8. Bill Walton
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One of the greatest centers of all-time, Bill Walton saw his career alter dramatically when his body started to decline. Chronic foot injuries took him out of the starting lineup and forever changed the way he played, which is unfortunate because he could have, and probably would have, gone down as one of the three or four greatest post players in NBA history were it not for those brutal injuries. Walton missed three full seasons during his career, and played in just 468 games overall – finishing his career with only 6,215 points.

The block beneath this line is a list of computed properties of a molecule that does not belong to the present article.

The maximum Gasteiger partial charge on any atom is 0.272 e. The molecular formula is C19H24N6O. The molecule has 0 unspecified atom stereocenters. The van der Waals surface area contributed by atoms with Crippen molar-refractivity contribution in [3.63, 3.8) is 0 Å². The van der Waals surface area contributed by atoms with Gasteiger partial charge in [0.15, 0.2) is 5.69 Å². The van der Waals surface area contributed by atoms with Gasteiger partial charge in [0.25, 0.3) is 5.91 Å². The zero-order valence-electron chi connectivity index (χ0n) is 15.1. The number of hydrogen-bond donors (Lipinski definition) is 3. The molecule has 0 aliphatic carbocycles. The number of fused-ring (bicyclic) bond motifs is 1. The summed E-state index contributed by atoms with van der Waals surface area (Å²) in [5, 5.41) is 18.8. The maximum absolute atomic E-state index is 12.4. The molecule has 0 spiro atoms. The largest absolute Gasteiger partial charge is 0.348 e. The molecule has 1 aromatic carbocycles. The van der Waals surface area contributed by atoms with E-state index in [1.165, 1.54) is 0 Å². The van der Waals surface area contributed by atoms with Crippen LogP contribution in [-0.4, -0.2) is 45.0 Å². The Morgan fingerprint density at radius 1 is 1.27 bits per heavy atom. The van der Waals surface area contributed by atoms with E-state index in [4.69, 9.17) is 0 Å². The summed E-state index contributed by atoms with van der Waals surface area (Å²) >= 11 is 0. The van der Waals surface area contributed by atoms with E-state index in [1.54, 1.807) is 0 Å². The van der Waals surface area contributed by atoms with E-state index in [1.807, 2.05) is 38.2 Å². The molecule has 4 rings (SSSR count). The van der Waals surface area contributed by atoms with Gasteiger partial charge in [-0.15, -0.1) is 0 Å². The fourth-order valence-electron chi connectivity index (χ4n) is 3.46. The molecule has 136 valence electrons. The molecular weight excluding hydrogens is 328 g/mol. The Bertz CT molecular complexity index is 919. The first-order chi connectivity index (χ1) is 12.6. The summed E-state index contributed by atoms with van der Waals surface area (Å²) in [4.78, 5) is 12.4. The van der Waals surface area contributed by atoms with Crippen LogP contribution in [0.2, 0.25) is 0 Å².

He was able to evolve as his injuries took their toll, though, and was one of the key members of the Celtics team that won the championship in 1985-86. That season, Walton was named the Sixth Man of the Year after posting averages of 7.6 points, 6.8 rebounds, and 1.3 blocks-per-game. His numbers may not have been staggering, but he was the ultimate team guy for the Celtics, and it’s kind of hard to leave a Hall of Famer off the list, particularly when he’s the only person in history to have ever won both a Sixth Man of the Year Award and been named the NBA MVP.